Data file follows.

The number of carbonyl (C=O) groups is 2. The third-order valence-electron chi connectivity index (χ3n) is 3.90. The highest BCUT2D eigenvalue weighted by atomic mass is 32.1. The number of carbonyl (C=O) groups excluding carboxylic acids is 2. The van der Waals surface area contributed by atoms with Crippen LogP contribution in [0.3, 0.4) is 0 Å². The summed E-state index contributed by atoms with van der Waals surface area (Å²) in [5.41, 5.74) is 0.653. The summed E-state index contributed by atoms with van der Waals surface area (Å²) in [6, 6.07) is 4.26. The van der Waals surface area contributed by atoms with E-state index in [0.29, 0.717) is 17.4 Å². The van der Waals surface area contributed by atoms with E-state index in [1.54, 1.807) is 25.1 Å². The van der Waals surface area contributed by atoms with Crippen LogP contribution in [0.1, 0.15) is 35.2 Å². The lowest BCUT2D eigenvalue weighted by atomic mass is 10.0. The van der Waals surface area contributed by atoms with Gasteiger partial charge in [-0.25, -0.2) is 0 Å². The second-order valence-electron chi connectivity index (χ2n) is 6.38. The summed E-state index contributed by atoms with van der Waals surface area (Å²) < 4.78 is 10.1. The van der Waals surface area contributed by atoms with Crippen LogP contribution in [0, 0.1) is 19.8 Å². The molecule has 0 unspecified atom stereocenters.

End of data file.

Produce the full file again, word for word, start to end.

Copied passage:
The number of carbonyl (C=O) groups is 2. The third-order valence-electron chi connectivity index (χ3n) is 3.90. The highest BCUT2D eigenvalue weighted by atomic mass is 32.1. The number of carbonyl (C=O) groups excluding carboxylic acids is 2. The van der Waals surface area contributed by atoms with Crippen LogP contribution in [0.3, 0.4) is 0 Å². The summed E-state index contributed by atoms with van der Waals surface area (Å²) in [5.41, 5.74) is 0.653. The summed E-state index contributed by atoms with van der Waals surface area (Å²) in [6, 6.07) is 4.26. The van der Waals surface area contributed by atoms with E-state index in [0.29, 0.717) is 17.4 Å². The van der Waals surface area contributed by atoms with E-state index in [1.54, 1.807) is 25.1 Å². The van der Waals surface area contributed by atoms with Crippen LogP contribution in [0.1, 0.15) is 35.2 Å². The lowest BCUT2D eigenvalue weighted by atomic mass is 10.0. The van der Waals surface area contributed by atoms with Gasteiger partial charge in [-0.25, -0.2) is 0 Å². The second-order valence-electron chi connectivity index (χ2n) is 6.38. The summed E-state index contributed by atoms with van der Waals surface area (Å²) < 4.78 is 10.1. The van der Waals surface area contributed by atoms with Crippen LogP contribution in [0, 0.1) is 19.8 Å². The molecule has 0 unspecified atom stereocenters.